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    ABSTRACT: We study the image reconstruction problem of Compton cameras which consists of semiconductor detectors. The image reconstruction is formulated as a statistical estimation problem. We employ the bin-mode estimation (BME) and extend an existing framework for the Compton camera with multiple scatterers and absorbers. Two estimation algorithms are proposed in this paper. One is an accelerated EM algorithm for the maximum likelihood estimation (MLE) and the other is a modified EM algorithm for the maximum a posteriori (MAP) estimation. Numerical simulations demonstrate the potential of the proposed methods.
    Nuclear Instruments and Methods in Physics Research Section A Accelerators Spectrometers Detectors and Associated Equipment 12/2013; 760. DOI:10.1016/j.nima.2014.05.081 · 1.32 Impact Factor
  • Conference Paper: Compton camera imaging
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    ABSTRACT: The goal of the Compton camera imaging is to visualize the gamma-ray intensity map. Here, we focus on the case where the gamma-ray sources are sufficiently far from the camera and propose a new reconstruction method for the Compton camera imaging. The method is called the bin-mode estimation (BME). The assumption is valid for astronomy applications. The method can be implemented easily, and numerical simulations show the proposed method provides sharp reconstructions.
    2013 Seventh International Conference on Sensing Technology (ICST); 12/2013
  • Goro Sato · Shin Watanabe
    Journal of the Vacuum Society of Japan 11/2013; 57(2). DOI:10.3131/jvsj2.57.57
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    ABSTRACT: We develop a Monte Carlo Comptonization model for the X-ray spectrum of accretion-powered pulsars. Simple, spherical, thermal Comptonization models give harder spectra for higher optical depth, while the observational data from Vela X-1 show that the spectra are harder at higher luminosity. This suggests a physical interpretation where the optical depth of the accreting plasma increases with mass accretion rate. We develop a detailed Monte-Carlo model of the accretion flow, including the effects of the strong magnetic field ($\sim 10^{12}$ G) both in geometrically constraining the flow into an accretion column, and in reducing the cross section. We treat bulk-motion Comptonization of the infalling material as well as thermal Comptonization. These model spectra can match the observed broad-band {\it Suzaku} data from Vela X-1 over a wide range of mass accretion rates. The model can also explain the so-called "low state", in which the uminosity decreases by an order of magnitude. Here, thermal Comptonization should be negligible, so the spectrum instead is dominated by bulk-motion Comptonization.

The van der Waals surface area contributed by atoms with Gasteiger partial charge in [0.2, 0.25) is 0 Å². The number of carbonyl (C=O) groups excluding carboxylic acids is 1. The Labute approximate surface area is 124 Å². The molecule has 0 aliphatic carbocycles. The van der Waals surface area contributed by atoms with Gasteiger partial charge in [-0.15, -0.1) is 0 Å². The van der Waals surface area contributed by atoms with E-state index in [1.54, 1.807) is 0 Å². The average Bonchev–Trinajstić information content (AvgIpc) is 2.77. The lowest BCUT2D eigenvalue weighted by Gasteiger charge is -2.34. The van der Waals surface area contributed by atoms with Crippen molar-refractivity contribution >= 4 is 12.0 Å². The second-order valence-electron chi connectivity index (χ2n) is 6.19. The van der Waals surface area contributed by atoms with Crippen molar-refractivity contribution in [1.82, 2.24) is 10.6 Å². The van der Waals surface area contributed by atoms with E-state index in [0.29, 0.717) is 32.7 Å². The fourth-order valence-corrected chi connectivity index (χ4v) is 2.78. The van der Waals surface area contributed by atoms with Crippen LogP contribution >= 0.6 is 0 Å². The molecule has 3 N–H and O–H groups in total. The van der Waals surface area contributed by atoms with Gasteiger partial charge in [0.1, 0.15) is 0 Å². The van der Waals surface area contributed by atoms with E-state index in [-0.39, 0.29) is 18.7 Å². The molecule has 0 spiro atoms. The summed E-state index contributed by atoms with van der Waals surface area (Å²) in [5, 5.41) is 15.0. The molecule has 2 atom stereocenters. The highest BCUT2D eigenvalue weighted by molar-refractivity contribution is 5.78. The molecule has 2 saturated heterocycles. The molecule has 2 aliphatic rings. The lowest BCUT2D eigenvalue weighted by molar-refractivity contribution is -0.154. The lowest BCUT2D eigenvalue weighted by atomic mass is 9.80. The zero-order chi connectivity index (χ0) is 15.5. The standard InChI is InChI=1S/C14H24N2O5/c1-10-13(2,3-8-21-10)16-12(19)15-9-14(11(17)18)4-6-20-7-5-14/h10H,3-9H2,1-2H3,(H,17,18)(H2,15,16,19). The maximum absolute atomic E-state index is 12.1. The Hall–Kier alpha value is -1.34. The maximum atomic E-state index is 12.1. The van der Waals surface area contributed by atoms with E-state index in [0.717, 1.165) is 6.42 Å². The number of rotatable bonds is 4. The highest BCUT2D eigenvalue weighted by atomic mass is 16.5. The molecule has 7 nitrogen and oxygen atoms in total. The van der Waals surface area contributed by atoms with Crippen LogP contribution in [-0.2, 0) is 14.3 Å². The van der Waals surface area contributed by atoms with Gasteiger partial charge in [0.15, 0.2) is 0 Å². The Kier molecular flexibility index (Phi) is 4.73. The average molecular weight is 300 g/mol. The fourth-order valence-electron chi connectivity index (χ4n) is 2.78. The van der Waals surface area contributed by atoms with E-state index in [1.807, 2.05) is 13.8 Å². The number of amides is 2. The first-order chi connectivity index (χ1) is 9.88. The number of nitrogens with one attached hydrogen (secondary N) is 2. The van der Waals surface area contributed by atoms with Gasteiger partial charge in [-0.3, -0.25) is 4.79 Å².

The Astrophysical Journal 11/2013; 780(1). DOI:10.1088/0004-637X/780/1/38 · 6.28 Impact Factor
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    ABSTRACT: Hard X-ray Imager (HXI) and Soft Gamma-ray Detector (SGD) onboard the 6th Japanese X-ray satellite, ASTRO–H, utilize double-sided silicon strip detectors (DSSD) and pixel array-type silicon sensors (Si-pad), respectively. The DSSD with a 3.4 cm×3.4 cm area has an imaging capability in the lower energy band for the HXI covering 5–80 keV. The Si-pad consists of 16×16 pixels with a 5.4 cm×5.4 cm area and measures a photon direction with the Compton kinematics in 10–600 keV. Since the ASTRO–H will be operated in a low earth orbit, these detectors will be damaged by irradiation of cosmic-ray protons mainly in the South Atlantic Anomaly. In order to evaluate damage effects of the sensors, we have carried out irradiation tests with 150 MeV proton beams and 60Co gamma-rays with a total dose of 10–20 years irradiation level. In both experiments, the leakage current has increased by ∼0.2−−1.1nA/cm2 under an expected operation temperature at −15 °C, which resulted in the noise level within a tolerance of 20 years. In this report, we present a summary of the basic performance of silicon detectors, and radiation effects on them by the irradiation tests.
    Nuclear Instruments and Methods in Physics Research Section A Accelerators Spectrometers Detectors and Associated Equipment 04/2013; 699. DOI:10.1016/j.nima.2012.05.088 · 1.32 Impact Factor
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    ABSTRACT: We have analyzed the time variability of the wide-band X-ray spectrum of Vela X-1, the brightest wind-fed accreting neutron star, on a short timescale of 2 ks by using {\it Suzaku} observations with an exposure of 100 ks. During the observation, the object showed strong variability including several flares and so-called "low states", in which the X-ray luminosity decreases by an order of magnitude. Although the spectral hardness increases with the X-ray luminosity, the majority of the recorded flares do not show any significant changes of circumstellar absorption. However, a sign of heavy absorption was registered immediately before one short flare that showed a significant spectral hardening. In the low states, the flux level is modulated with the pulsar spin period, indicating that even at this state the accretion flow reaches the close proximity of the neutron star. Phenomenologically, the broad-band X-ray spectra, which are integrated over the entire spin phase, are well represented by the "NPEX" function (a combination of negative and positive power laws with an exponential cutoff by a common folding energy) with a cyclotron resonance scattering feature at 50 keV. Fitting of the data allowed us to infer a correlation between the photon index and X-ray luminosity. Finally, the circumstellar absorption shows a gradual increase in the orbital phase interval 0.25--0.3, which can be interpreted as an impact of a bow shock imposed by the motion of the compact object in the supersonic stellar wind.